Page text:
With a new year comes a new outlook for oil and gas prices. Though 2017 was a year of continued belt-tightening for many producers in sight of lower for longer commodities prices, 2018 brings with it a glimmer of hope for a more stable pricing environment. Recent rate increases by the US federal reserve and expected continued rate hikes by the Bank of Canada appear to point toward what can be expected to be a more stable era in the North American economy. Though volatility is always present due to inevitable short-term market swings (just ask any producer currently exposed to WCS pricing, or any gas trader how the weather relates to pricing swings), prices appears to be either increasing or in the case of the WCSB; stabilizing in the face of infrastructure needs.
The recent December meeting of OPEC and non-OPEC members achieved the expectation for continued stability in prices throughout 2018 as the current agreement for production quotas was extended to December 2018. This, combined with a stabilized rig count over the past six months, appears to point towards the oil market finding some semblance of balance. Over the past quarter, oil prices have been bolstered by the UK Forties pipeline shutdown and political and social discontent in Iran, affecting prices worldwide; but on a larger scale, these price swings will likely fall back more in line with historical trends. With recent numbers released by the EIA suggesting world oil consumption slightly outpacing production over the past year (touted as the desired balance), large downward swings are not expected in the near to medium term, barring, of course, any unforeseeable events. Though not an entirely rose-coloured outlook, most producers will agree that price stability or minor growth is a noteworthy improvement over the pricing shifts of the past couple years when considering oil prices.
Recent trends in the Canadian oil market are expected to continue to put a damper on Canadian oil prices in the short-term with a return to historical levels later this year. These recent larger discounts to WTI are a result of a perfect storm of additional production coming online just when Keystone has pipeline constraints due to a leak in South Dakota, all at a time when rail capacity is limited by obligations for grains and other shipments. Fortunately, these constraints should be mostly short-lived and the current differentials to WTI should return to historical levels. WCS pricing is expected to recover, but at a slower rate over the next couple years, as the added production from recent expansions will hinder prices until more transport capacity is added by the Trans-Mountain pipeline, Keystone pipeline or Line 3 replacement projects.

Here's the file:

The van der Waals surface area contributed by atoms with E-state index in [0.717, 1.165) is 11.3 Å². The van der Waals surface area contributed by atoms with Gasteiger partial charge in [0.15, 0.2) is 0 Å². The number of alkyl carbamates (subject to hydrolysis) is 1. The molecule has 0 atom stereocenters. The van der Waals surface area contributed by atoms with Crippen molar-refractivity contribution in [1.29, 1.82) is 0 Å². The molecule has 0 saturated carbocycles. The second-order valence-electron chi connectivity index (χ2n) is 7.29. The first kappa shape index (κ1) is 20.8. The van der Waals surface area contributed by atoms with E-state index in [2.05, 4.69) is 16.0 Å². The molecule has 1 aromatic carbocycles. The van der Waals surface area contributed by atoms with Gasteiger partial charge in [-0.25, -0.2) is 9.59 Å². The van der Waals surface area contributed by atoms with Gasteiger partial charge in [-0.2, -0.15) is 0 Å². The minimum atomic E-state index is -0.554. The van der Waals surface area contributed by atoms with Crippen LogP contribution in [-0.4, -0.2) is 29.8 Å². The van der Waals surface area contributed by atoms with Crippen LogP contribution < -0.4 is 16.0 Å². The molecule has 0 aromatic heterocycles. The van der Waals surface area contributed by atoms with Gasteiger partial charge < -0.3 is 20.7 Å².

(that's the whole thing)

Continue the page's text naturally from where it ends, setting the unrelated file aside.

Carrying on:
Henry Hub prices have stayed reasonably stable over the past six months, hovering around the 3.00 USD/MMBtu mark for much of the time. Gas storage, which had been right around the five-year average for much of the past quarter, has diminished due to production freeze offs and more heating demand over the past couple weeks caused by the cold snap across much of North America. This should contribute some upward pressure on natural gas prices within the near term. Unfortunately, many banks and analysts share the opinion that the current excess of gas in North America will continue to keep prices in the 3.00 USD/MMBtu for the next couple years. Market access (namely pipeline capacity to markets) continues to be largely limiting the upside for Canadian gas producers, keeping AECO around the 2.00 CAD/MMBtu range for most of the last quarter. This lack of market access is further highlighted by Station 2 gas, which traded for an average of 0.55 CAD/MMBtu over the past three months.
Overall the Canadian dollar has fared better over the second half of 2017 staying around 80 cents US vs the 75 cents seen over the first half of the year. Though the Loonie has recently gained traction against the US Dollar, we expect continuing rate hikes by both Canada and the US will likely work to achieve parallel effects on both currencies. Trump’s recently passed tax bill, by most estimates, will help the US Dollar, while at the same time, improving commodity prices are expected to keep the Canadian dollar on pace with current exchange rates over the next couple years.
In GLJ’s January 1st, 2018 price forecast, one of the main changes involved the reduction to the long term CAD/USD forecast in response to our expectation that longer term trends will keep the exchange rate closer to current levels. Our benchmark oil forecasts were increased to reflect current market conditions while long term prices were slightly increased. Natural Gas benchmarks were modestly reduced in the long term while being revised downward in the near term to reflect the ongoing oversupply throughout the market, particularly in WCSB. Our long-term Brent and WTI crude forecasts are now 68.50 USD/bbl and 66.00 USD/bbl, respectively, expressed in real 2018 dollars. Our long-term Henry Hub gas price forecast is now 3.50 USD/MMBtu, in real 2018 dollars.
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